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HIV sexual transmission risks in the context of clinical care: a prospective study of behavioural correlates of HIV suppression in a community sample, Atlanta, GA, USA.

Kalichman SC, Cherry C, Kalichman MO, Washington C, Grebler T, Merely C, Welles B, Pellowski J, Kegler C - J Int AIDS Soc (2015)

Bottom Line: In addition, 15% of participants with suppressed HIV had recent STI symptoms/diagnoses, indicating significant risks for sexual infectiousness despite their HIV suppression in blood plasma.Overall, 38% of participants were at risk for elevated sexual infectiousness and just as many engaged in unprotected sexual intercourse with non-HIV-infected partners.Implementation strategies for using HIV treatments as HIV prevention requires enhanced behavioural interventions that extend beyond ART to address substance use and sexual health that will otherwise undermine the potential preventive impact of early ART.

View Article: PubMed Central - PubMed

Affiliation: Department of Psychology and Center for Health Intervention and Prevention, University of Connecticut, Storrs, CT, USA; seth.k@uconn.edu.

ABSTRACT

Introduction: Antiretroviral therapy (ART) improves the health of people living with HIV and has the potential to reduce HIV infectiousness, thereby preventing HIV transmission. However, the success of ART for HIV prevention hinges on sustained ART adherence and avoiding sexually transmitted infections (STI).

Objectives: To determine the sexual behaviours and HIV transmission risks of individuals with suppressed and unsuppressed HIV replication (i.e., viral load).

Methods: Assessed HIV sexual transmission risks among individuals with clinically determined suppressed and unsuppressed HIV. Participants were 760 men and 280 women living with HIV in Atlanta, GA, USA, who completed behavioural assessments, 28-daily prospective sexual behaviour diaries, one-month prospective unannounced pill counts for ART adherence, urine screening for illicit drug use and medical record chart abstraction for HIV viral load.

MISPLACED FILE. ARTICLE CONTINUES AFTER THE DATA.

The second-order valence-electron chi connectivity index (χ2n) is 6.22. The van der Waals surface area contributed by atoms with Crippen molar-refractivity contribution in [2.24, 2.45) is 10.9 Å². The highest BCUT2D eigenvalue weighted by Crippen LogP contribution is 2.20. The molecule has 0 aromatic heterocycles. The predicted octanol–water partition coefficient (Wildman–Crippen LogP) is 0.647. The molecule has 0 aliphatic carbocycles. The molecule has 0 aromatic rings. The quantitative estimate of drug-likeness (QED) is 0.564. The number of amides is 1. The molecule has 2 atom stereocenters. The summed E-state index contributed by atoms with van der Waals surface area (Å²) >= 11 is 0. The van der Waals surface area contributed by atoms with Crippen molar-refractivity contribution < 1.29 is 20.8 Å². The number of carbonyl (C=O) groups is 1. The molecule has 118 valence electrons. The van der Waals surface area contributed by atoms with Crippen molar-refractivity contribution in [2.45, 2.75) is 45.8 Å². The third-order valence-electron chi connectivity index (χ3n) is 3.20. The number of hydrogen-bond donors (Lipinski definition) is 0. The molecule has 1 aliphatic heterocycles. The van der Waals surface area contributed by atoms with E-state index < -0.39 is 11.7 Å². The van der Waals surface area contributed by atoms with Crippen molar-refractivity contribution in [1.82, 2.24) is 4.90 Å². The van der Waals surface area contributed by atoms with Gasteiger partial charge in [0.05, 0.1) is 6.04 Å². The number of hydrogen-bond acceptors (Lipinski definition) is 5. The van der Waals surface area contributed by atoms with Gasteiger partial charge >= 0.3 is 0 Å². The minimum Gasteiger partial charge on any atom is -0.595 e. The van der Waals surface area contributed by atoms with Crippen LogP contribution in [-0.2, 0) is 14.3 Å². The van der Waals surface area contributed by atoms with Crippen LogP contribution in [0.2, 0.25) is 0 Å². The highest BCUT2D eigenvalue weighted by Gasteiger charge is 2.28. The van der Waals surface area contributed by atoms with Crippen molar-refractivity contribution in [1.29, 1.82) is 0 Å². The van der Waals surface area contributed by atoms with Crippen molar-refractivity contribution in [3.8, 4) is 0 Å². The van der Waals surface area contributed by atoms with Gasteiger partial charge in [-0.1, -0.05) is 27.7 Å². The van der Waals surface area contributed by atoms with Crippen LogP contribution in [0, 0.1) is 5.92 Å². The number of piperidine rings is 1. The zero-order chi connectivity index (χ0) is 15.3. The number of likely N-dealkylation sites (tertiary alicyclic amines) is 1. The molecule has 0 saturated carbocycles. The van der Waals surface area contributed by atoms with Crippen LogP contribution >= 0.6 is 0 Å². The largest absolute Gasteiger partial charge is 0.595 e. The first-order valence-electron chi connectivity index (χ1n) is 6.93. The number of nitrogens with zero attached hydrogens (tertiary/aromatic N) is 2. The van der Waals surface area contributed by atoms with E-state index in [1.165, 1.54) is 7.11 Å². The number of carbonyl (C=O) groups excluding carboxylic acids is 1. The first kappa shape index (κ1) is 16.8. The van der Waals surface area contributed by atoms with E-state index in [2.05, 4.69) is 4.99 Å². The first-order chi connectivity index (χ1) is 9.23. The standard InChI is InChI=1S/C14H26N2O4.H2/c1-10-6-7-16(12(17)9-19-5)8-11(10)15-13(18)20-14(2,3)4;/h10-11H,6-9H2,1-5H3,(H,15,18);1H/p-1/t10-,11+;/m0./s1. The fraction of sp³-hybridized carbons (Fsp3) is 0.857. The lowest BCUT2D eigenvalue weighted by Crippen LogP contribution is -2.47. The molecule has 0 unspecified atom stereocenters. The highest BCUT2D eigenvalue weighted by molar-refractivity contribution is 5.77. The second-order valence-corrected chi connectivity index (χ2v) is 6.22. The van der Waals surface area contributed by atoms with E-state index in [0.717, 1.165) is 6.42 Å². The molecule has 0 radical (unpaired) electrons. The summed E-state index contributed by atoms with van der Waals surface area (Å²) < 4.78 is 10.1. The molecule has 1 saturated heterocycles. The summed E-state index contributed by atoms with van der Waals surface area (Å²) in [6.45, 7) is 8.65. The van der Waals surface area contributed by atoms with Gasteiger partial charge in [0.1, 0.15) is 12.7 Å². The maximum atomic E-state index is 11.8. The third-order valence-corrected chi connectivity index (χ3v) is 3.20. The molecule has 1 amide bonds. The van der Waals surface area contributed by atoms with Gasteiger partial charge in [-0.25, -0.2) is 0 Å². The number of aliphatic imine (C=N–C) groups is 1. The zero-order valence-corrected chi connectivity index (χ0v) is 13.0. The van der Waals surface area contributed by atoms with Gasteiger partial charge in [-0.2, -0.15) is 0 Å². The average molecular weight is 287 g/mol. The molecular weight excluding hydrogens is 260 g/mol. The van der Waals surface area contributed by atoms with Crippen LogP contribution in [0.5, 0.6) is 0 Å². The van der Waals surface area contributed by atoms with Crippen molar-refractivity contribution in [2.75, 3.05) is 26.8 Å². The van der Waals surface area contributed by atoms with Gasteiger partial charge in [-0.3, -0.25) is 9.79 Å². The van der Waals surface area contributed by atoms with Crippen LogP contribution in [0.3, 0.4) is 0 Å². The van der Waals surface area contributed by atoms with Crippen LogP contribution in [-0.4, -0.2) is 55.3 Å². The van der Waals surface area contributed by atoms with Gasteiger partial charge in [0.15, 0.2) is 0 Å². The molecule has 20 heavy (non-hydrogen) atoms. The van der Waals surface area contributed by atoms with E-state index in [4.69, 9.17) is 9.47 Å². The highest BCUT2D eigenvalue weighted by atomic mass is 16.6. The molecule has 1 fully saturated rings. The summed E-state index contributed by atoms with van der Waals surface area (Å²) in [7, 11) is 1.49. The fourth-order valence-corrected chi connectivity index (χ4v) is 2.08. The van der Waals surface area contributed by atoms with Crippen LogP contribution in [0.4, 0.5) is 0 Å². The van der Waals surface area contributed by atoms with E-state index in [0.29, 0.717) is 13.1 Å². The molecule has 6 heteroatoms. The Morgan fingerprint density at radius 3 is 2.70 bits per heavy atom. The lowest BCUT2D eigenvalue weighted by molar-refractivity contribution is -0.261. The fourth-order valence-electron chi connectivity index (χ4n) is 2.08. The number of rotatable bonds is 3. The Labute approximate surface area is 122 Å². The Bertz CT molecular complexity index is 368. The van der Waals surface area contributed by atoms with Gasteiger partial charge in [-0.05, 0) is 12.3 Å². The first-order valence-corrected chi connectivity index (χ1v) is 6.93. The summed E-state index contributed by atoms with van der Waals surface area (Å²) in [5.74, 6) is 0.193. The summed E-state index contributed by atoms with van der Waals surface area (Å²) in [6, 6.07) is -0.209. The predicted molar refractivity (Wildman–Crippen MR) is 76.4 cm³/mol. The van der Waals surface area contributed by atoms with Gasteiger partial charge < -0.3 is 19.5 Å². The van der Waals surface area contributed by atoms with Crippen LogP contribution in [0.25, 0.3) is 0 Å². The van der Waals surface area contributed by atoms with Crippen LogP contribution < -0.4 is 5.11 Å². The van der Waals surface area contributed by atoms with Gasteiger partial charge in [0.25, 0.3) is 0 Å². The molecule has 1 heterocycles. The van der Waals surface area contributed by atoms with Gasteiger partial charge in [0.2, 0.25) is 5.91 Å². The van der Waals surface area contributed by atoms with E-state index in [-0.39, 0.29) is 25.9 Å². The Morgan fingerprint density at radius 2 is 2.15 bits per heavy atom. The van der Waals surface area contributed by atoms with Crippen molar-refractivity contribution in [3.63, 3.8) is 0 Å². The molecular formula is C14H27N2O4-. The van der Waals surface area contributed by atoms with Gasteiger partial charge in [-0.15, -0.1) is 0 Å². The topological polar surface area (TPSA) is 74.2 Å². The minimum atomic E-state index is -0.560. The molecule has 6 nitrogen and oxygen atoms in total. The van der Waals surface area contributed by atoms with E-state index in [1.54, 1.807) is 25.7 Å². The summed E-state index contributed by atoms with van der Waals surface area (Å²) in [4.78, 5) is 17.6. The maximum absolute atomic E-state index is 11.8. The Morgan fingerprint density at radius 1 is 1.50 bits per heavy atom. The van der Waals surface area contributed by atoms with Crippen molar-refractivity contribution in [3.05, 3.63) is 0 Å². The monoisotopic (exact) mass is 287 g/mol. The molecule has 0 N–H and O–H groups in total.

Results: Individuals with unsuppressed HIV demonstrated a constellation of behavioural risks for transmitting HIV to uninfected sex partners that included symptoms of STI and substance use. In addition, 15% of participants with suppressed HIV had recent STI symptoms/diagnoses, indicating significant risks for sexual infectiousness despite their HIV suppression in blood plasma. Overall, 38% of participants were at risk for elevated sexual infectiousness and just as many engaged in unprotected sexual intercourse with non-HIV-infected partners.

Conclusions: Implementation strategies for using HIV treatments as HIV prevention requires enhanced behavioural interventions that extend beyond ART to address substance use and sexual health that will otherwise undermine the potential preventive impact of early ART.

No MeSH data available.


Related in: MedlinePlus

(a) Percent of participants receiving ART, ART adherent and achieving HIV suppression and (b) sexual HIV transmission risks among individuals with suppressed and unsuppressed HIV.
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Figure 0001: (a) Percent of participants receiving ART, ART adherent and achieving HIV suppression and (b) sexual HIV transmission risks among individuals with suppressed and unsuppressed HIV.

Mentions: Figure 1a summarizes the proportions of the sample that were being treated with ART, at least 85% adherent and viral suppressed, indicating that one in four participants were likely sexually infectious based on blood plasma viral load alone. Figure 1b shows the differences in recent STI symptoms/diagnoses, and engaging in sexual intercourse without condoms in HIV concordant and non-concordant relationships, and condomless sex with any partners. Three multivariable logistic regression models tested the independent association of HIV viral suppression and HIV transmission risks from: (a) having recent STI diagnosis/STI symptoms, (b) engaging in any condomless intercourse and (c) engaging in condomless sex with HIV non-concordant partners. All models are controlled for participant age, years since testing HIV positive, gender, transsexual identity, income, employment status, CD4 cell count, being treated with ART and knowledge of most recent viral load. Results of adjusted models showed that poorer HIV suppression was related to having recent STI, adjusted odds ratio (OR)=1.59, p<0.01, 95% confidence interval (CI) 1.12–2.25; engaging in more condomless intercourse over the prospective 28 days, adj OR=1.06, p<0.05, 95% CI 1.01–1.10 and engaging in more condomless sex with non-concordant partners, adj OR=1.06, p=0.08, 0.99–1.12.